A mutation in a gene called EGR1 snuffs out a social behavior in zebrafish, researchers in the UO's Institute of Neuroscience show in a new study.
Zebrafish are social creatures. When they see another member of their species, they’ll orient towards them and swim closer, much like a human at a cocktail party turning to face someone who’s telling a joke over a plate of hors d’oeuvres.
A mutation in a gene called EGR1 snuffs out this social behavior in zebrafish, researchers in the UO's Institute of Neuroscience show in a new study. And it disrupts dopamine signaling from certain neurons in the brain, which can affect mood and social behavior.
In humans, mutations in the EGR1 gene have been linked to mental health conditions like schizophrenia and depression, and they also appear to play a role in autism. So understanding more about how this gene shapes social behavior could help researchers unravel the biological basis for a number of complex conditions that have strong social components.
The team, led by UO biology professors Philip Washbourne and Judith Eisen, reports their findings in a paper published April 6 in the journal eNeuro.
To test the effects of EGR1, the researchers put pairs of zebrafish in adjacent tanks. Fish could see each other but couldn’t sense any water movement or chemical signals from their neighboring fish.
Fish with normally functioning EGR1 tended to swim closer to the barrier and orient towards the other fish when it approached, the researchers found. But fish with a mutation in both copies of the EGR1 gene didn’t show particular interest in their piscine neighbor. They didn’t get as close, and they didn’t position themselves towards the glass in the same way.
The researchers also measured the fish’s response to moving dots that shift and dart like shadows of another fish. As they had in the first experiments, zebrafish with normal EGR1 responded socially to those dots as if they were another fish. Fish with the mutated gene didn’t.
“This is giving a small piece of the brain circuits involved in social behavior,” Washbourne said. “From there, we can go upstream and downstream and try to put the circuit together.”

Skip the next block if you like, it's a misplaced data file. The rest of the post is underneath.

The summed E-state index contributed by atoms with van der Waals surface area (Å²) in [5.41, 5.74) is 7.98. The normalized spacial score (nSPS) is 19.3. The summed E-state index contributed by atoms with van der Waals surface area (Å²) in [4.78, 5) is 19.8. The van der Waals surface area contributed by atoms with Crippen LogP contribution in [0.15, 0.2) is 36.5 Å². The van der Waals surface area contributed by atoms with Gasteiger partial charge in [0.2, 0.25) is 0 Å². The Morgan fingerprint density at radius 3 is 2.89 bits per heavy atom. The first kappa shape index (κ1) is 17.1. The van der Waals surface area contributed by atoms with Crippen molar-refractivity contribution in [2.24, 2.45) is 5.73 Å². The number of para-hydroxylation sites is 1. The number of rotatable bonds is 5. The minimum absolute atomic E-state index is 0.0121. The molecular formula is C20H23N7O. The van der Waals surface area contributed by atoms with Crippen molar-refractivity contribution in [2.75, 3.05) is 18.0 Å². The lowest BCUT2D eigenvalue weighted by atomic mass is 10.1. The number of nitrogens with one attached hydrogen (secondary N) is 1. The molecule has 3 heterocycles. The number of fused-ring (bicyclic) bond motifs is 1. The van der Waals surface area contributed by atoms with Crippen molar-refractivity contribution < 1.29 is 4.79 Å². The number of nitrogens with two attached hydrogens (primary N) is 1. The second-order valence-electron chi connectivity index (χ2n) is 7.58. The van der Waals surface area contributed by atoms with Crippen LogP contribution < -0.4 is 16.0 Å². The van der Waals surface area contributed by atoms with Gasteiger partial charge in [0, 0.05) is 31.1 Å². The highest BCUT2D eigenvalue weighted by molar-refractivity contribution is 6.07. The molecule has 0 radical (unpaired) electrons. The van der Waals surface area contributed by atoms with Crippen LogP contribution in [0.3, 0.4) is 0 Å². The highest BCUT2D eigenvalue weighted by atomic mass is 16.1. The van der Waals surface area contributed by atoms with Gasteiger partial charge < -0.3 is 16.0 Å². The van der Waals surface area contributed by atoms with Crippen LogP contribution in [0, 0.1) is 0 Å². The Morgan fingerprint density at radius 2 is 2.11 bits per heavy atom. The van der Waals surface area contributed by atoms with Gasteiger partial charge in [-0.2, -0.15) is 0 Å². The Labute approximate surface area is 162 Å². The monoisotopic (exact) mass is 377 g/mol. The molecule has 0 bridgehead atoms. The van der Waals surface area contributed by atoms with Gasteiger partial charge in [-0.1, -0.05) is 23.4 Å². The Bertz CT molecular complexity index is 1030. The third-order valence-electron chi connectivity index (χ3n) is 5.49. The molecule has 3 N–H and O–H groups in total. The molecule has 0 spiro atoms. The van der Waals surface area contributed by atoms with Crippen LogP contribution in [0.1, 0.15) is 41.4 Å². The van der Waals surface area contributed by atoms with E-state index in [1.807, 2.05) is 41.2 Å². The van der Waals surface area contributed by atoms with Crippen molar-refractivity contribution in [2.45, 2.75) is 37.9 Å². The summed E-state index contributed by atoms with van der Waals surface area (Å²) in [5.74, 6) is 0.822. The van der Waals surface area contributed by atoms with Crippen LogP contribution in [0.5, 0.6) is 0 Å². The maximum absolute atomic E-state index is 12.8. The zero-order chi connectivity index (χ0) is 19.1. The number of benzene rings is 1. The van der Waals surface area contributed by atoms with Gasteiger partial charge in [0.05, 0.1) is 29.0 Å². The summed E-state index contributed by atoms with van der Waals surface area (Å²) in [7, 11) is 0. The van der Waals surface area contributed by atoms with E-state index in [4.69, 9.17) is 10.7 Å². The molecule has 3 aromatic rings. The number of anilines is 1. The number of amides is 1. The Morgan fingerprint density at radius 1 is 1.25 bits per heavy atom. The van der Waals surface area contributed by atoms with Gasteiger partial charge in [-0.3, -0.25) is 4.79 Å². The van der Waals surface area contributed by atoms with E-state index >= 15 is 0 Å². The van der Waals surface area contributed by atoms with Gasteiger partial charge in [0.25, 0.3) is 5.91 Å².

For instance, the EGR1 gene controls a gene that makes tyrosine hydroxylase, a chemical that the body needs to make dopamine. Fish with the EGR1 mutation make less of this chemical in certain neurons in one part of their brain.
Without as much tyrosine hydroxylase, there’s less dopamine, too. So a domino effect started by one gene can send ripple effects through circuits in the brain that affect mood and social behavior.
Social behavior is far more complex than one gene or brain circuit, but Eisen and Washbourne see value in looking at the most basic social behaviors in that way. The neurons they studied are in a brain region that exists not just in humans but also in many other animals with much simpler brains.
Human brains layer more complexity on top of a basic ground plan that’s shared across the brains of many species, Eisen said.
“You can look at these brain regions in other animals where the cortex is not as complex as in humans and learn a great deal,” she said.
For example, here, researchers linked EGR1 to one specific social behavior in zebrafish: following another fish. In mice or humans, that same gene, and the related brain circuits, might direct a different social behavior.
“Different species can use the same cells to take on different social tasks,” Washbourne said.